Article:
House Oversight subpoenas Big Oil

By Nick Sobczyk | 11/02/2021 04:47 PM EDT

Carolyn Maloney

Rep. Carolyn Maloney (D-N.Y.), chair of the House Oversight and Reform Committee, spoke last week at a hearing on the role of fossil fuel companies in climate change. AP Photo/Jacquelyn Martin

House Oversight and Reform Chair Carolyn Maloney (D-N.Y.) today formally issued subpoenas to four major oil companies and two of the nation’s largest trade organizations, demanding a wide range of internal documents and significantly escalating her committee’s investigation of climate misinformation.

The subpoenas — issued to Exxon Mobil Corp., BP America Inc., Chevron Corp., Shell Oil Co., the American Petroleum Institute and the U.S. Chamber of Commerce — require the organizations to offer up communications about climate science among executives, information about funding for outside groups and documents related to any efforts to reduce greenhouse gas emissions.

“Despite repeated effort by the Committee and staff to obtain the documents necessary for the investigation, the six entities have failed to substantially comply with the Committee’s September 16, 2021, document requests,” Maloney wrote in an accompanying memo. “As a result, subpoenas are now necessary.”


Maloney announced her intent to issue the subpoenas at the conclusion of a high-profile hearing last week, featuring testimony from top executives at all six organizations (E&E Daily, Oct. 29).

Today’s announcement crystallizes the move and requires the organizations to deliver a huge trove of documents to the committee by Nov. 16. While Maloney said she has narrowed the scope of her initial request, the subpoenas ask for documents dating to 2015, likely totaling thousands of pages of emails, letters, marketing materials and detailed information about outside spending.

It’s a move Democrats have been hinting at for months that significantly steps up the committee’s investigation of the fossil fuel industry for its role in funding and spreading what Democrats say is false information about climate science.

Exxon, especially, has been in the committee’s crosshairs since this summer, when Greenpeace U.K. activists released a secretly recorded video of Keith McCoy — now a former lobbyist for the company — detailing its influence strategy and past funding of climate misinformation groups (Energywire, July 26).

Exxon spokesperson Casey Norton said the company has received the subpoena and has been “cooperating with the committee since their first contact months ago.”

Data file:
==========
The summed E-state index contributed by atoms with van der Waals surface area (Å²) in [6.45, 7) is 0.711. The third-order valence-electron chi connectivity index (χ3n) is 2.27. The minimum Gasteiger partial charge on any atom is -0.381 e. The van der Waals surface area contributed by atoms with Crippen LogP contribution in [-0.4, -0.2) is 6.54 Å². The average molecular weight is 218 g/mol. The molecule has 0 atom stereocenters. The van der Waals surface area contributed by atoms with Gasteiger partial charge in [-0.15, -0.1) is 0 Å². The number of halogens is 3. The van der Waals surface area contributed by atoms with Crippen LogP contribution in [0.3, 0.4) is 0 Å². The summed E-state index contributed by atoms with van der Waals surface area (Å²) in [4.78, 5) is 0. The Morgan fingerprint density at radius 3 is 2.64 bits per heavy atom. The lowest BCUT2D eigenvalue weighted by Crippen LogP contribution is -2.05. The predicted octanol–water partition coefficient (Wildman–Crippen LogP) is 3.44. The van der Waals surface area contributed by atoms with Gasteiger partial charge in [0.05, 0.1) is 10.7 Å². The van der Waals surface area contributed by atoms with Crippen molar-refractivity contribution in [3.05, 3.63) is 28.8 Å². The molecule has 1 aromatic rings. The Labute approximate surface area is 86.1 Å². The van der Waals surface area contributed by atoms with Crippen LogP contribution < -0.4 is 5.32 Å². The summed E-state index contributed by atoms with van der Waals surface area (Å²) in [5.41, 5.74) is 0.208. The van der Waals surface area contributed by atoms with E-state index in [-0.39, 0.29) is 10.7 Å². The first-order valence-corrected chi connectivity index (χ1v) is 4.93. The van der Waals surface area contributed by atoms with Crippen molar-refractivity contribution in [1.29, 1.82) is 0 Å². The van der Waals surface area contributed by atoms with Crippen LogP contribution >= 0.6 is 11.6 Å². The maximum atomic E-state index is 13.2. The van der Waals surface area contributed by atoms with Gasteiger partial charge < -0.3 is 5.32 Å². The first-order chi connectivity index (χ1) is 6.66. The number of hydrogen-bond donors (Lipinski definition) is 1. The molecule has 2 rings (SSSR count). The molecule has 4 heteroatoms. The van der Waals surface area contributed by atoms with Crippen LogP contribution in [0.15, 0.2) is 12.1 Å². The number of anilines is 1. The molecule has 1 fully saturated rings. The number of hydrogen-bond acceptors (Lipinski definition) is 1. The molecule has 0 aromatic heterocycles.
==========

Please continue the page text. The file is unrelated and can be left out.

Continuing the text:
“We have provided almost 130,000 pages of documents, including internal emails,” Norton said.

Maloney confirmed as much in her memo, but she also made clear that the committee is drawing a distinction between its inquiries about McCoy and its broader investigation of the companies.

In response to the Sept. 16 request, Exxon has produced 3,108 pages, mostly of it publicly available documents. But in a footnote to the memo, Maloney said “there is little doubt that Exxon could have made more significant document productions in response to the Committee’s September 16, 2021, requests.”

The footnote continues: “In response to the Committee’s separate August 6, 2021, request for documents related to Mr. McCoy, ExxonMobil produced 126,823 pages. Those documents were produced before the Committee launched its broader investigation and invited the CEO of ExxonMobil and other fossil fuel entities to testify.”

According to Maloney, BP has produced 17,326 pages, Chevron has produced 4,562 pages, Shell has produced 5,933 pages, API has produced 8,399 pages and the Chamber has offered up 1,175 pages.

Maloney said what has been produced voluntarily is not enough, even if some of the companies have offered some limited internal communications. The committee extended the voluntary deadline to Oct. 25, just days before the hearing.

BP spokesperson JP Fielder said the company “is carefully reviewing the subpoena and will continue working with the committee.”

Shell spokesperson Curtis Smith similarly said the company would continue cooperating and would take the opportunity to “share with the Committee our views on climate and the progress we’re making against our goal to become a [net zero emissions] energy business, in step with society.”

An API spokesperson said the group would “continue to work [with] the Committee consistent with our right to associate and engage in free speech to address the challenge of climate change while producing affordable and reliable energy.”

Chevron did not immediately respond to a request for comment, while Chamber spokesperson Matt Letourneau indicated his organization is reviewing the subpoena.

Maloney, meanwhile, said she would move full speed ahead and would not have a vote on the subpoenas when the committee convenes for a markup later this week. Republicans had requested one, calling the subpoenas “partisan political theater” (E&E News PM, Nov. 1).

The late former Oversight Chair Elijah Cummings (D-Md.) held committee votes on proposed subpoenas, Maloney noted, but warned Republicans not to reflexively oppose them.

Ranking member James Comer (R-Ky.), Maloney said, raised an objection during the hearing before he had a chance to review the subpoenas.

“In light of the reflexive opposition to this investigation from Committee Republicans, it is clear that further consideration of the subpoenas at a Committee meeting would not serve any purpose,” Maloney wrote in the memo. “For all these reasons, I plan to proceed with issuing these subpoenas.”